Refrigerators, Energy Consumption, and Downhill Test Tracks

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We’ve had some recent activity around commercial refrigeration performance here at Powerhouse Dynamics, which got me thinking about how our personal refrigerators are performing. Similar to a recent post I did on my dehumidifier, I decided to take a look at “real-world” energy consumption data of several refrigerators versus manufacturers’ specifications.

In a previous post on my least favorite appliance in my home – my basement dehumidifier – I discovered the unit I own was consuming substantially more energy than the manufacturer’s specifications. Also, I could find no reasonable explanation for why this was so.

My only thought since writing the post is that the standards manufacturers are allowed to use for specifying energy consumption are the equivalent of measuring a car’s mileage using a test track with a downward slope and a consistent tail wind.

refrig-graph1.jpgHowever, it’s easy to verify your car’s mileage yourself, causing the “downhill test track with tailwind” methodology to fall out of fashion in favor of tracks with driving conditions that seem to mimic the real world in a reasonable way. As a consequence, all the cars I have owned in the past 20 year are quite capable – and have consistently demonstrated – the ability to achieve their advertised mileage, assuming I’m not suffering from a case of lead-foot.

Are refrigerator manufacturers using the “downhill test track with tail wind” methodology to specify energy consumption, or are they using conditions that approximate the real-world?

I have three data points that provide a small window of insight, courtesy of SiteSg=age:

  1. Samsung 26 Cu Ft Side by Side, LED lights, with dual air, yr 2011
  2. GE Profile Series side by side with in-door ice and water dispenser, yr 2005
  3. Sub-Zero model 650, yr 2000

frigmodels.jpg

One fridge is owned by our VP of Engineering, one by our Sales Manager, and one by our CEO. (Side challenge: match the fridge to the Powerhouse Dynamics employee!)

Why don’t I have my own fridge here for comparison? It’s a long story, but what’s the saying about the cobbler’s children?

I digress.

Each refrigerator has been tracked by SiteSage – the Samsung and Sub-Zero for over 1 year each. The GE unit has been tracked for three months, so its energy consumption has been annualized (x4).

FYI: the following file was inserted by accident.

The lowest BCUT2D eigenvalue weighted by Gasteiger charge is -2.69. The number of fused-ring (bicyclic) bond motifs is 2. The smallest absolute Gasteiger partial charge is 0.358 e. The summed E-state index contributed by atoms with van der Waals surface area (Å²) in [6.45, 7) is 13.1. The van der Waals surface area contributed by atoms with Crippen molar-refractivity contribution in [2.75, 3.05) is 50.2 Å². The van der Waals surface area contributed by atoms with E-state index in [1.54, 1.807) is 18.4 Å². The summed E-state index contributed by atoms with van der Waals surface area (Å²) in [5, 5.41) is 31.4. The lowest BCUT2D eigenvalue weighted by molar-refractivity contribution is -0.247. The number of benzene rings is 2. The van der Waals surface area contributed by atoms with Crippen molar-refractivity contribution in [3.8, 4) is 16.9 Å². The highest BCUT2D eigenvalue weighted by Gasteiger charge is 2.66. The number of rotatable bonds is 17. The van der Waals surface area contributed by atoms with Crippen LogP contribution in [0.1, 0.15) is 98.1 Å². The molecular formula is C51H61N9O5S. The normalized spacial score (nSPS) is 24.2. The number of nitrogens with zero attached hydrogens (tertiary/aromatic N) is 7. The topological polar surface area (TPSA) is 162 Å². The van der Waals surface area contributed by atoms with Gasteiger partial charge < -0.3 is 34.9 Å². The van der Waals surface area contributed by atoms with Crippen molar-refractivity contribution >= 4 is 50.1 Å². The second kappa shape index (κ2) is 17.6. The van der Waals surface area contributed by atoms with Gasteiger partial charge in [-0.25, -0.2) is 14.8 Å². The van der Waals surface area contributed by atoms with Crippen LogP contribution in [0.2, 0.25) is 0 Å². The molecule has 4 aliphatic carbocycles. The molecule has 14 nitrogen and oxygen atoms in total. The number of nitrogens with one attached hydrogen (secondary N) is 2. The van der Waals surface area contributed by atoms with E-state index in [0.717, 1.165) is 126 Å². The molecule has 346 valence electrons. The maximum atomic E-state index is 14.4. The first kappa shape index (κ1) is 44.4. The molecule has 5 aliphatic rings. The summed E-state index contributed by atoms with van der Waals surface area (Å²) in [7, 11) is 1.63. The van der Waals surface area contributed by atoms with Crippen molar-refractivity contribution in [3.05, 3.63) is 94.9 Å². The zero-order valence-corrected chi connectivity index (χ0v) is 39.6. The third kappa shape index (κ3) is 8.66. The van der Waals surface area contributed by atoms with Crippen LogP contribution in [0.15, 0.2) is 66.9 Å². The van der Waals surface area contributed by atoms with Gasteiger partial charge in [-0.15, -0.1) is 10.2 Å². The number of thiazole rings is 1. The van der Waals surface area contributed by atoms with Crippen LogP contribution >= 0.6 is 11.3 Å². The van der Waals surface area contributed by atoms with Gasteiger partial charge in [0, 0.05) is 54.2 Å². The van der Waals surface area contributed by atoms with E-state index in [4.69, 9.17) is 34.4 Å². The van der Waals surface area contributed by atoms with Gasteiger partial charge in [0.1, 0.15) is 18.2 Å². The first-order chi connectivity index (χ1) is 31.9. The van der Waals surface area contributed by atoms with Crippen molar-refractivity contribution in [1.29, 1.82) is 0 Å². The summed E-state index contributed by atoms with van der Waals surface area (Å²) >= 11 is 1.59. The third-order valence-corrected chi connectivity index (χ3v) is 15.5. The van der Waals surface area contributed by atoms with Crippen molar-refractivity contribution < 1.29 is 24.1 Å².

In a nutshell, none of the three refrigerators matched or beat their manufacturer’s specifications. On average, these units were 18% higher than specified by their manufacturer.

This isn’t nearly as bad as I had feared it would be, although I’m disappointed that none of the three units beat spec.

Here is the data:

Model

Specification – kWh/yr

Actual – kWh/yr

Difference

GE Profile Series

584

747

+28%

Samsung

502

541

+8%

Sub-Zero

639*

712

+12%

*estimated based on year 2012 specs, less ~2%/yr. avg. efficiency gains for refrigeration

The DOE has published their refrigerator test method guidelines, entitled “Energy Conservation Program for Consumer Products: Test Procedures for Refrigerators, Refrigerator-Freezers, and Freezers”. It’s an incredibly detailed document, and it’s clear there is a lot of thought and analysis behind it. While I know that three measly data points is hardly an indictment of an entire process, it points to a potential issue.

My personal theory is that because checking the “mileage” of a fridge is so much more difficult for consumers than checking the mileage of a car (that is, until the eMonitor!), the process agreed to by the manufacturers and DOE has been skewed to test conditions that, while maybe not scientifically unreasonable, are favorable to less energy consumption and not necessarily typical of real-world use.

SiteSage customers: want to contribute to the discussion? Send me your refrigerator make, model, and year. We can gather your data and include it in our survey.

Anyone want to wager their system meets or beats the manufacturer’s spec?

Send me a note.